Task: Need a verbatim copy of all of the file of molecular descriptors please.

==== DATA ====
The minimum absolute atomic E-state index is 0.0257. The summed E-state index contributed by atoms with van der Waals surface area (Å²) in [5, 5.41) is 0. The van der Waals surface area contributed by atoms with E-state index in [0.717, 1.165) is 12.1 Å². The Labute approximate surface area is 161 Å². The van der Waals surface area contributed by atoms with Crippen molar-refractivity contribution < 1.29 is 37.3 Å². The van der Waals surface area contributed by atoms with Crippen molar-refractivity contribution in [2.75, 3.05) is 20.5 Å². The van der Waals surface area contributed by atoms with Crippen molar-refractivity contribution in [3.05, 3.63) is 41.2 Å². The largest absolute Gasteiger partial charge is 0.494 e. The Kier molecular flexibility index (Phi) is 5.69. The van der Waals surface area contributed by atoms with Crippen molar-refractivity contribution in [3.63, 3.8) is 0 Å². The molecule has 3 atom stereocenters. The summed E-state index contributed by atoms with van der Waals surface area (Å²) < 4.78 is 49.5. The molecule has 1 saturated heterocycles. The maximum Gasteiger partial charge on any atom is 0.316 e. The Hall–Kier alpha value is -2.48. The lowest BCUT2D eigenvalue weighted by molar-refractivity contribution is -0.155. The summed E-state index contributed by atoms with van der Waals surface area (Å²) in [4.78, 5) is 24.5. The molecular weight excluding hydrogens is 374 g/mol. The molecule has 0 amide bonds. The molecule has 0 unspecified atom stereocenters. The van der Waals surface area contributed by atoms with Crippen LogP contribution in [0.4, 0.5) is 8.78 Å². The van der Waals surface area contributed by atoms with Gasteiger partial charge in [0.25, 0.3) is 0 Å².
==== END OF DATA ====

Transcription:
The minimum absolute atomic E-state index is 0.0257. The summed E-state index contributed by atoms with van der Waals surface area (Å²) in [5, 5.41) is 0. The van der Waals surface area contributed by atoms with E-state index in [0.717, 1.165) is 12.1 Å². The Labute approximate surface area is 161 Å². The van der Waals surface area contributed by atoms with Crippen molar-refractivity contribution < 1.29 is 37.3 Å². The van der Waals surface area contributed by atoms with Crippen molar-refractivity contribution in [2.75, 3.05) is 20.5 Å². The van der Waals surface area contributed by atoms with Crippen molar-refractivity contribution in [3.05, 3.63) is 41.2 Å². The largest absolute Gasteiger partial charge is 0.494 e. The Kier molecular flexibility index (Phi) is 5.69. The van der Waals surface area contributed by atoms with Crippen molar-refractivity contribution in [3.63, 3.8) is 0 Å². The molecule has 3 atom stereocenters. The summed E-state index contributed by atoms with van der Waals surface area (Å²) < 4.78 is 49.5. The molecule has 1 saturated heterocycles. The maximum Gasteiger partial charge on any atom is 0.316 e. The Hall–Kier alpha value is -2.48. The lowest BCUT2D eigenvalue weighted by molar-refractivity contribution is -0.155. The summed E-state index contributed by atoms with van der Waals surface area (Å²) in [4.78, 5) is 24.5. The molecular weight excluding hydrogens is 374 g/mol. The molecule has 0 amide bonds. The molecule has 0 unspecified atom stereocenters. The van der Waals surface area contributed by atoms with Crippen LogP contribution in [0.4, 0.5) is 8.78 Å². The van der Waals surface area contributed by atoms with Gasteiger partial charge in [0.25, 0.3) is 0 Å².